Lena Hoppe reports:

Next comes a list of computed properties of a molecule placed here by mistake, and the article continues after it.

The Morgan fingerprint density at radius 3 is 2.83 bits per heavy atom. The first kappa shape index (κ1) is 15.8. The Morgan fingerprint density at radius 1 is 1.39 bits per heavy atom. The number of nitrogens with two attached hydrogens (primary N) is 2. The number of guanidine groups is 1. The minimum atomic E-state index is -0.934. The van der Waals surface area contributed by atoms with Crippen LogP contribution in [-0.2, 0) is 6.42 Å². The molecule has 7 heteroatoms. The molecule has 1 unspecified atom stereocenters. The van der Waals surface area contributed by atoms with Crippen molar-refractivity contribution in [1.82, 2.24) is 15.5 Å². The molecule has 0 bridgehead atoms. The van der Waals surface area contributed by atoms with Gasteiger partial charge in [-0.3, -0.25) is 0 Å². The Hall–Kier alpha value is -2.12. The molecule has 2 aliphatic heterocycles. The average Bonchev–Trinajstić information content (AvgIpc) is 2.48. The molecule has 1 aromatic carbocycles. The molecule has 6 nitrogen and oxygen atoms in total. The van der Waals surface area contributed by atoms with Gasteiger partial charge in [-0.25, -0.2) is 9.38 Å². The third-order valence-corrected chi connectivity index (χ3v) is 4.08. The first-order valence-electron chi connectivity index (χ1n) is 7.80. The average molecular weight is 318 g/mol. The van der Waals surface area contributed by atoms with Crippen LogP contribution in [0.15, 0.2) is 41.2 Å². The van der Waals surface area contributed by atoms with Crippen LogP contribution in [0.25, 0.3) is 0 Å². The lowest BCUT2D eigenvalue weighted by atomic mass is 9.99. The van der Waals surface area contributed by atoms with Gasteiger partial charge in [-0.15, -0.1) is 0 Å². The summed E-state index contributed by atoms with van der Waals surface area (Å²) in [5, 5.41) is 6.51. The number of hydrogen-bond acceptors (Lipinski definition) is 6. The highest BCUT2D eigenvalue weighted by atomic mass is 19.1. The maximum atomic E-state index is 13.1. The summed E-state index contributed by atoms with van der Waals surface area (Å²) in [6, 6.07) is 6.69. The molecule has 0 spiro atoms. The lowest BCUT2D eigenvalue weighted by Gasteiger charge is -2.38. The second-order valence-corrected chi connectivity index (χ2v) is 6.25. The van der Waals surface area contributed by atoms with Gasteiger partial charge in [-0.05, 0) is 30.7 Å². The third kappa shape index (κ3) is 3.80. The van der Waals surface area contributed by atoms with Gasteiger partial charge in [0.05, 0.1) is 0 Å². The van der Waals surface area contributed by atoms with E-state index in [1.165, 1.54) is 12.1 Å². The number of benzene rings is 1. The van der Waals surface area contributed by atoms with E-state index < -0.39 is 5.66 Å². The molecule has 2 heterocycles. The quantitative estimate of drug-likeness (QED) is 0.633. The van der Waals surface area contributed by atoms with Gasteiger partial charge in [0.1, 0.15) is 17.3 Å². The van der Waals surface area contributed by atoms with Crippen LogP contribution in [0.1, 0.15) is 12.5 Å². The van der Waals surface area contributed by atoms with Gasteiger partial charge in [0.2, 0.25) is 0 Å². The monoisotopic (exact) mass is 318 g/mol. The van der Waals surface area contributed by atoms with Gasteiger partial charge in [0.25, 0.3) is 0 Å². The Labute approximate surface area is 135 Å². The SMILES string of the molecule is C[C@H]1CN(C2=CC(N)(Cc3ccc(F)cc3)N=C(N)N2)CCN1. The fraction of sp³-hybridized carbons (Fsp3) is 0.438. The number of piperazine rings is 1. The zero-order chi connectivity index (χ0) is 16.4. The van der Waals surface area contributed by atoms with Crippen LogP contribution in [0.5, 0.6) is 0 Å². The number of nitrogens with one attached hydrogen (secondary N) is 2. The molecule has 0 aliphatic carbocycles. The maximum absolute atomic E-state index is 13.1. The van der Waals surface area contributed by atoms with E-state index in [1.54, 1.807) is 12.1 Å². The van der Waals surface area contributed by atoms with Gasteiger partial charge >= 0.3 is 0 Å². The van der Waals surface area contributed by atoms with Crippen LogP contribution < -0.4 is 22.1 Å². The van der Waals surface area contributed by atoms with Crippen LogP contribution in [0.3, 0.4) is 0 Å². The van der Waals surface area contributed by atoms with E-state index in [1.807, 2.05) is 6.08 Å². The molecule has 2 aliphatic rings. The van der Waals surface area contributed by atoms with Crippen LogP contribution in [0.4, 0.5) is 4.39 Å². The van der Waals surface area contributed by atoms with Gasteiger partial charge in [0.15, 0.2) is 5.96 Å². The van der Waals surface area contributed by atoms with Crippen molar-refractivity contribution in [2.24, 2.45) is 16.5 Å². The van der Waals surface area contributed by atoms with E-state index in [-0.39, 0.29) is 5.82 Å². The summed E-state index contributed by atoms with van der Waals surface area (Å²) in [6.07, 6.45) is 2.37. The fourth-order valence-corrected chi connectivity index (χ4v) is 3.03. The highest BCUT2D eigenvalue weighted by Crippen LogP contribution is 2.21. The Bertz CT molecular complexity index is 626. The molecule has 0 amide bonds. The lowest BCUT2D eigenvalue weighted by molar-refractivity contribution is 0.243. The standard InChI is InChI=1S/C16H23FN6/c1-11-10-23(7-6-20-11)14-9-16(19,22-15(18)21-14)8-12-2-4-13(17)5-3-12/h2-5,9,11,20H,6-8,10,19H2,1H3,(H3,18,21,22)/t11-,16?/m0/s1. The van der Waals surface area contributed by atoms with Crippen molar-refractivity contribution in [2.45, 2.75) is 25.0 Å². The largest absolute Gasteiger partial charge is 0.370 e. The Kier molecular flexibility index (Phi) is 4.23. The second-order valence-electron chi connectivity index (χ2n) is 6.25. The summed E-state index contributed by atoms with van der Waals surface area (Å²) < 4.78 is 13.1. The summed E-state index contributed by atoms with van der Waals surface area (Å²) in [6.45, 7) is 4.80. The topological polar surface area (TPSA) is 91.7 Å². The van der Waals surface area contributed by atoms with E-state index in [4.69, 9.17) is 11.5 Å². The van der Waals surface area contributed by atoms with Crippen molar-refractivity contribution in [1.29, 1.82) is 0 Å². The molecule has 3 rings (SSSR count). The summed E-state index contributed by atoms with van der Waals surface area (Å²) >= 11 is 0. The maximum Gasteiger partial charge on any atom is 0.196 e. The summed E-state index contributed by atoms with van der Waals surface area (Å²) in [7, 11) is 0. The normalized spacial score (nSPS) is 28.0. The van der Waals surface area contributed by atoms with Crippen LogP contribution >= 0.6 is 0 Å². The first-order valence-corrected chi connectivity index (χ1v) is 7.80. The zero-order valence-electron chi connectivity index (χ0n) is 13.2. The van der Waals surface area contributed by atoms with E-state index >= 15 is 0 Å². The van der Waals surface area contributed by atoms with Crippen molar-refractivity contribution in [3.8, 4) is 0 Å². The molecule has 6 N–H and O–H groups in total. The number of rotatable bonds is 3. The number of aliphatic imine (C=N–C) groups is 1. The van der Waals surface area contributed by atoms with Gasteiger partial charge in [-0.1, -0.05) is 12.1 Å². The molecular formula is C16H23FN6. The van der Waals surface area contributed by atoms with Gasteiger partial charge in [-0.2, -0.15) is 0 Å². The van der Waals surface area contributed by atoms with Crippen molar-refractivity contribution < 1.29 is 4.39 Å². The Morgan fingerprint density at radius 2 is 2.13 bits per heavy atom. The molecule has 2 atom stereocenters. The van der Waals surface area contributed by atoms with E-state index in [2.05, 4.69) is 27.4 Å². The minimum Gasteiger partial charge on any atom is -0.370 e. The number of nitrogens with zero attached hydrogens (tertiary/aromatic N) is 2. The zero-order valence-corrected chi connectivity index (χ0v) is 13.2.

"I'm sure I'm not the only one who, as a reader, feels somewhat weary when faced with several pages of historical background, political explanations or geographical descriptions. Similarly, it can be very tedious to write such stretches of background information. Getting to that point in a novel, I sometimes end up procrastinating for days - not because I don't know what to write, but because it seems so very boring. And if it is boring to write, it will most likely be boring to read, too. Of course there are different reading tastes and writing styles, but for those who tend to feel as daunted as I do when faced with writing exposition, here are my seven suggestions to make exposition less boring...Don't begin your story with long descriptions of the past three decades of wars and feuds in your fantasy realm...However, don't wait until the very end either. The things that need explaining will pile up and you will be stuck with huge amounts of exposition that are hard to digest when your readers should be swept up in the climax of the story...To avoid having too much exposition at the same time, lay the groundwork early on. Slip in little hints and details whenever you can. If you know you will need to explain political developments and campaigns or delve into the war-torn history of a region of your world, make sure your readers are already familiar with the most important names and events. They could be referred to in [everyday] conversations. Make up expressions and proverbs that tell your reader something about these leaders, tyrants or battles. If you set things up well, you won't have as much to explain when you get to the 'Sit down and I'll tell you what it's all about' moment...Consider having different parts of your exposition told by different characters and in different situations. You could even have your exposition be split up by a sudden explosion or the frequent interruptions of a child demanding playmates, chocolate and assistance in battling monsters underneath its bed. If you spread your exposition over several scenes, your readers will be faced with digestible chunks, rather than a long section that the less patient reader might be tempted to skip...[D]on't tell the reader everything you know. Most likely they won't need (or want) to know all the details of the past two or three centuries of the spice trade or what all the months and days are called in each of your eight carefully constructed languages. Instead, sit down and make a list of things that are actually necessary in order to follow your plot. Only put in the things that add to your story and leave out what is merely burdening it with unnecessary information. You can always save those bits for a sequel!...If your exposition comes from the mouths and minds of your characters, be sure that those characters are likely to know what they are talking about...Think about your characters and their personalities. If you set one up as a history enthusiast or the daughter of a spymaster or a known gossiper, your readers will buy it if they end up explaining things that others don't know about. Also keep in mind that people rarely tell each other what they already know. Don't have your characters have conversations about things that are old news to them for the reader's benefit. Instead, consider introducing a character who is an outsider and needs to be told - just like the reader...Instead of just telling your reader what she needs to know, find other ways of slipping in all the necessary information...Instead of simply narrating recent events, have a herald walk past the open window of the inn where your characters are about to have lunch, announcing the most recent news. You can either let it go uncommented - purely for the reader's information - or add immediate[ly] the reactions of your characters and perhaps have it lead directly to whatever happens next. If you need to define a concept - be it religious, scientific or philosophical - that everyone in your story is familiar with, have a character browse through books in a library and come across such a definition. Don't quote entire pages; just sneak in a sentence here and a title there...If you do have to have a scene in which a large amount of exposition takes place, say a scene in which one character explains events that none of the others have witnessed, shift the focus away from the exposition and towards something more interesting...If you can explain some of your exposition by showing something that happens, rather than simply giving an account of the events, do so. Perhaps you need less exposition than you think. In a nutshell, don't be scared of exposition. If you are a little bit creative, you can use it to advance your character development or add depth to a scene, while at the same time telling your readers all they need to know."
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